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ORNL's Communications team works with news media seeking information about the laboratory. Media may use the resources listed below or send questions to news@ornl.gov.

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CellSight allows for rapid mass spectrometry of individual cells. Credit: John Cahill, Oak Ridge National Laboratory/U.S. Dept of Energy

Researchers at the Department of Energy’s Oak Ridge National Laboratory have received five 2019 R&D 100 Awards, increasing the lab’s total to 221 since the award’s inception in 1963.

Batteries—Polymers that bind

A team of researchers at Oak Ridge National Laboratory have demonstrated that designed synthetic polymers can serve as a high-performance binding material for next-generation lithium-ion batteries.

Rose Ruther and Jagjit Nanda have been collaborating to develop a membrane for a low-cost redox flow battery for grid-scale energy storage.

Oak Ridge National Laboratory scientists have developed a crucial component for a new kind of low-cost stationary battery system utilizing common materials and designed for grid-scale electricity storage. Large, economical electricity storage systems can benefit the nation’s grid ...

Ryan Kerekes is leader of the RF, Communications, and Cyber-Physical Security Group at Oak Ridge National Laboratory. Photos by Genevieve Martin, ORNL.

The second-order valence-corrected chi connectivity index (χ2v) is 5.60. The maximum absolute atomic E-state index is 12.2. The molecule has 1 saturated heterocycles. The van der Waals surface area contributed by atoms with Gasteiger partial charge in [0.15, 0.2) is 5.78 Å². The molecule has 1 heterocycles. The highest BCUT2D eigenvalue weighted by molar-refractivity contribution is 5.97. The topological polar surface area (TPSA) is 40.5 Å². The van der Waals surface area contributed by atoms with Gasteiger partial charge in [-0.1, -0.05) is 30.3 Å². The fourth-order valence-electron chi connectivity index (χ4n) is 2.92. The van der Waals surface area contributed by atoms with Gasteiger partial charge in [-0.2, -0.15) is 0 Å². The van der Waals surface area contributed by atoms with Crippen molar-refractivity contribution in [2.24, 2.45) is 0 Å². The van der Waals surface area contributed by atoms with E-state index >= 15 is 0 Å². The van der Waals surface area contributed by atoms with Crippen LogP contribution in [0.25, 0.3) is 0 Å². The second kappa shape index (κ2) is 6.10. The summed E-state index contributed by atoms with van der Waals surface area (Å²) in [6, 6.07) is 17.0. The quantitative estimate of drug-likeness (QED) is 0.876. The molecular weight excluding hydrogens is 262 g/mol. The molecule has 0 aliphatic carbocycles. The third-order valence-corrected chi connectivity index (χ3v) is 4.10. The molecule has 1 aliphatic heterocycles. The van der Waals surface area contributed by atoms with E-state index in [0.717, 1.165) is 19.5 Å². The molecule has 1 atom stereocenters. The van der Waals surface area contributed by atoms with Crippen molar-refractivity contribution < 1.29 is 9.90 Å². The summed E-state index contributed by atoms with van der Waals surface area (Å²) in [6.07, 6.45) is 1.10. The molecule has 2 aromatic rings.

As leader of the RF, Communications, and Cyber-Physical Security Group at Oak Ridge National Laboratory, Kerekes heads an accelerated lab-directed research program to build virtual models of critical infrastructure systems like the power grid that can be used to develop ways to detect and repel cyber-intrusion and to make the network resilient when disruption occurs.

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For the past six years, some 140 scientists from five institutions have traveled to the Arctic Circle and beyond to gather field data as part of the Department of Energy-sponsored NGEE Arctic project. This article gives insight into how scientists gather the measurements that inform t...

Oak Ridge National Laboratory entrance sign

Scientists of the Next-Generation Ecosystem Experiments are blogging from the Arctic this summer. Follow their adventures at http://ngee-arctic.blogspot.com/. Participants share troubles and triumphs from the field in entries with headings like "Flying Wild Alaska" and "Hitting the Tundra." "The b...